Amazon employees protest against back to office policy

Some of the corporate employees of Amazon, who were told to report back to the office, have already left again. Today, protests were held in front of the organization’s Seattle headquarters and some other Amazon offices. The workers are protesting both Amazon’s need that they return to the office and the company’s lack of significant climate change action.

Amazon layoffs

“Morale is the lowest I’ve seen since I’ve been here,” said a Seattle-based worker who began working there in 2020 and made it through two rounds of layoffs this year that resulted in the loss of 27,000 jobs for Amazonians. Because they have made these arbitrary judgments that have an influence on the lives of employees, people have lost faith in leadership.

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Employees are striking, according to the group, to draw attention to a “lack of trust in company leadership’s decision-making.” Since last fall, Amazon has slashed 27,000 workers across its cloud computing, advertising, and retail divisions, among other areas, in the greatest round of layoffs in its 29-year history. On May 1, the business issued a directive requiring corporate staff to begin spending at least three days per week in the office, thereby ending the remote work arrangements that some employees had grown accustomed to during the coronavirus outbreak.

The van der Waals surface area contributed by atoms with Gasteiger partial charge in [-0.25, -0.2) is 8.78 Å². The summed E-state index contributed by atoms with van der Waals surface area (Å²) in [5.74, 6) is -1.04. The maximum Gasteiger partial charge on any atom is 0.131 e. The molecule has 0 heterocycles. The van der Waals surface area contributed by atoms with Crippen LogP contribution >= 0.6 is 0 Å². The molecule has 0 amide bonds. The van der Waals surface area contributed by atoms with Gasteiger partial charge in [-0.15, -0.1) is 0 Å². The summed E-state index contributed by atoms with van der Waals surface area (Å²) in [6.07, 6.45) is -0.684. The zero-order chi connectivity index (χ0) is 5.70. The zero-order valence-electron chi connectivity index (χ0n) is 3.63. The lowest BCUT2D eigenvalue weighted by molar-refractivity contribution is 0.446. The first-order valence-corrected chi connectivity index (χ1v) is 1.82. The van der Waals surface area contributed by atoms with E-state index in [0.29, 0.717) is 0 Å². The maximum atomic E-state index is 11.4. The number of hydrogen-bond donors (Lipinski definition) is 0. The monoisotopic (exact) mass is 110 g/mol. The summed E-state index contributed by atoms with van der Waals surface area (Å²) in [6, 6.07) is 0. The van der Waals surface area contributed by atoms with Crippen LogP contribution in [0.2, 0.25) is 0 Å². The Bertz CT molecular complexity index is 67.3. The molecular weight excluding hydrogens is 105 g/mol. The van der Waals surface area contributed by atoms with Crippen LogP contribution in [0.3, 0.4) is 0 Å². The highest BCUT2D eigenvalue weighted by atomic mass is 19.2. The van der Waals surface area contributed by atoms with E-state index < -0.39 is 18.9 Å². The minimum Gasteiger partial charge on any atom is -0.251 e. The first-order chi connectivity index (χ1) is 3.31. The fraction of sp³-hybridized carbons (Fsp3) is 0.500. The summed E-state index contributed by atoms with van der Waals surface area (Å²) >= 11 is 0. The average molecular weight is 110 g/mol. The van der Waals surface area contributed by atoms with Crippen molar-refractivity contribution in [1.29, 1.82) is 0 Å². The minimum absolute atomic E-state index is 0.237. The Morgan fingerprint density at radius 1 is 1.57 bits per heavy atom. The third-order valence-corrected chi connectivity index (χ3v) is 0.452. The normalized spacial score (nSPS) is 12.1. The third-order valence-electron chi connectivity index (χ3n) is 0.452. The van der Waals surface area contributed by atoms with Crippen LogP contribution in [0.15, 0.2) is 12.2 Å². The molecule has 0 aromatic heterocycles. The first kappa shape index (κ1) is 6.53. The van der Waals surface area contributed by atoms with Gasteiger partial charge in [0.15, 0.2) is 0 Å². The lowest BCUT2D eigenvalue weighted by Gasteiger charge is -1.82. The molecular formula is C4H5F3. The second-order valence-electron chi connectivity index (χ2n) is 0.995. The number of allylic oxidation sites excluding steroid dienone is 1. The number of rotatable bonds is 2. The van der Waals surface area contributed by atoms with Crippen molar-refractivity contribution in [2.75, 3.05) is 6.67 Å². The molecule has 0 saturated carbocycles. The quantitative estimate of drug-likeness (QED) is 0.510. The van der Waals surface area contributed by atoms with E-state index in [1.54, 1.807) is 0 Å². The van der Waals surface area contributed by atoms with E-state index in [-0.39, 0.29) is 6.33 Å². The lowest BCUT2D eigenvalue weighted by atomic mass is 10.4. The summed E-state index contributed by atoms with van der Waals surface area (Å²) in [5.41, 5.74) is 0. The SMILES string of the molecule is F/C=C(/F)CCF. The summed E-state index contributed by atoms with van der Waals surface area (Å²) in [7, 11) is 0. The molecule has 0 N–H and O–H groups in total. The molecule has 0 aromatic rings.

With posters reading “Amazon strive harder” and “Earth’s best employer?,” workers gathered on a green park near office towers and an airstream that was handing out free bananas to nearby employees. Listen to us instead of the PR. Coworkers informed her that being able to work remotely had helped them to care for newborn infants and relatives with special needs, and one employee talked about how it had allowed her to spend more time with her family.


The walkout is also being used by workers to raise awareness of their concerns that Amazon isn’t living up to its climate obligations. They cited Amazon’s most recent sustainability report, which revealed that the e-commerce giant saw a 40% increase in carbon emissions between 2021 and 2019, the year it introduced its “Climate Pledge” initiative. Staff members also brought up a report from Reveal from The Centre for Investigative Reporting from last year, which found that the company undercounts its carbon footprint by only accounting for the carbon emissions from the use of products with the Amazon brand, rather than those it purchases from suppliers and sells directly to customers.

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